No wonder if his long practice in the heroic couplet had now made it his most natural utterance. In it he had written numerous tragedies, prologues, epilogues, satires, and didactic poems. No wonder that he translated Virgil in a far shorter time than Pope paraphrased Homer. It is to be regretted that Dryden did not seize on the Greek, and leave the Latin epic to his more refined and polished follower. In a letter he says of this very point: "My thoughts at present are fixed on Homer, and by my translation of the first 'Iliad,' I find him a poet more according to my genius than Virgil, and consequently hope I may do more justice to his more fiery way of writing, which as it is liable to some faults, so is it capable of more beauties, than the exactness and sobriety of Virgil."

But however vigorous were his mental powers, his bodily frame was now too much shattered for him to continue so vast an undertaking as an English version of Homer. He was also now busy with the "Fables," and was waging war with Blackmore, Milbourne and Collier. If ever literary veteran died in harness, it was the lot of Dryden to do so. Within twenty days of his decease, he wrote a prologue and epilogue to Fletcher's comedy of "The Pilgrim," at that time revised by Vanbrugh, and played at the Drury Lane Theatre.

Though he had long suffered from chronic diseases, it was not directly from one of these that he died. A slight wound in the foot, neglected, became a gangrene. Amputation was advised; but Dryden would not consent, and mortification, as had been by the surgeon predicted, taking place, he died at three in the morning, on Wednesday, May 1st, 1700. Preserving his faculties almost to the very moment of his departure, he took an affectionate farewell of his friends and family, and died with calmness and resignation, a member of the Roman Catholic Church.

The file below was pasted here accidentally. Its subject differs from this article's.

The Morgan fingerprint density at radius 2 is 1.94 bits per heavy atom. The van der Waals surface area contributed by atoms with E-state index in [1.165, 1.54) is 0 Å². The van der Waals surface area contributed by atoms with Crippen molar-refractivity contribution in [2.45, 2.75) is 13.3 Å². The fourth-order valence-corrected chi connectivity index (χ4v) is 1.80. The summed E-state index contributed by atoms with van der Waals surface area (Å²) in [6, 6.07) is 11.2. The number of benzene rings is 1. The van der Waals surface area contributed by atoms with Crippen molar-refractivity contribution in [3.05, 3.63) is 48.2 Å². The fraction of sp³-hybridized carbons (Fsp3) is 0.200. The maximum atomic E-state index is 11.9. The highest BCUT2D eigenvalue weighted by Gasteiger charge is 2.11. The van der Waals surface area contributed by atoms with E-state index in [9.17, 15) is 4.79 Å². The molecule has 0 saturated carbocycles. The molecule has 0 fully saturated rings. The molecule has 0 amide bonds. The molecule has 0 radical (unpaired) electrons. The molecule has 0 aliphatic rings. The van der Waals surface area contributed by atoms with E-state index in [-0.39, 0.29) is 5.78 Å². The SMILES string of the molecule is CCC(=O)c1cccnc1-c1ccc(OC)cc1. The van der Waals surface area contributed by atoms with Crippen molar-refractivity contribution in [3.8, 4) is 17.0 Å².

His friends were preparing a private funeral, when Lord Jeffries, Charles Montague, and other men of rank and fortune insisted upon his remains being honoured by public interment. The body was embalmed at Physicians' Hall, and lay in state there for twelve days, after which a Latin oration was pronounced over it by Dr. Garth. It was then carried with much pomp and ceremony to Westminster Abbey, and laid between the graves of Chaucer and Cowley.[5]

The reader must have gathered from this short memoir our view of the character of Dryden. But we may in a few words repeat it. The first fact of his nature is, that he was a man of great genius. The next, that he was a man of good heart. There is nothing deep or lofty in his moral being to command our reverence. We sorrow over his difficulties and trials, and rejoice in his prosperity, because we feel that his intellect and industry deserved success, and know that he was doomed to many of the sufferings which genius has so often endured. It is but fair also to remember that many of his faults were the faults of his age—that he was not more violent against antagonists than they against him, not more licentious in his writings than many of his contemporaries—and that the exaggerated flattery in his dedications was the fashion of the day. It is important also to remember the view which he himself took of this subject. In writing to the Earl of Rochester, he says: "Because I deal not in satire, I have sent your Lordship a prologue and epilogue which I made for our players when they went down to Oxford. I hear they have succeeded, and by the event your Lordship will judge how easy 'tis to pass anything upon a University, and how gross flattery the learned will endure."